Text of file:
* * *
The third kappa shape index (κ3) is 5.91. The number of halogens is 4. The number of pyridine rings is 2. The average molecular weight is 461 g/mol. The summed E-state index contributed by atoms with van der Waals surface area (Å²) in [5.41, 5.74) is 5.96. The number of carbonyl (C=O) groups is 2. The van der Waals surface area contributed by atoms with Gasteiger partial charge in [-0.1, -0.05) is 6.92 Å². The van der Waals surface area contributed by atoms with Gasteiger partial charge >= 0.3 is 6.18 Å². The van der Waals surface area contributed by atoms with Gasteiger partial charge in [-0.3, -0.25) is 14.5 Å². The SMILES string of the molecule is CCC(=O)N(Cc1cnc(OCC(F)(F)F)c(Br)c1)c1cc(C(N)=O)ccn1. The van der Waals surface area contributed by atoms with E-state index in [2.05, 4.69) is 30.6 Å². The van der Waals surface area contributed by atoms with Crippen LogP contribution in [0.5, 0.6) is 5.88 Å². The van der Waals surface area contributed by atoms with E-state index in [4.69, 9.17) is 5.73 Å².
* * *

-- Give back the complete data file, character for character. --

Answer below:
The third kappa shape index (κ3) is 5.91. The number of halogens is 4. The number of pyridine rings is 2. The average molecular weight is 461 g/mol. The summed E-state index contributed by atoms with van der Waals surface area (Å²) in [5.41, 5.74) is 5.96. The number of carbonyl (C=O) groups is 2. The van der Waals surface area contributed by atoms with Gasteiger partial charge in [-0.1, -0.05) is 6.92 Å². The van der Waals surface area contributed by atoms with Gasteiger partial charge >= 0.3 is 6.18 Å². The van der Waals surface area contributed by atoms with Gasteiger partial charge in [-0.3, -0.25) is 14.5 Å². The SMILES string of the molecule is CCC(=O)N(Cc1cnc(OCC(F)(F)F)c(Br)c1)c1cc(C(N)=O)ccn1. The van der Waals surface area contributed by atoms with E-state index in [2.05, 4.69) is 30.6 Å². The van der Waals surface area contributed by atoms with Crippen LogP contribution in [0.5, 0.6) is 5.88 Å². The van der Waals surface area contributed by atoms with E-state index in [4.69, 9.17) is 5.73 Å².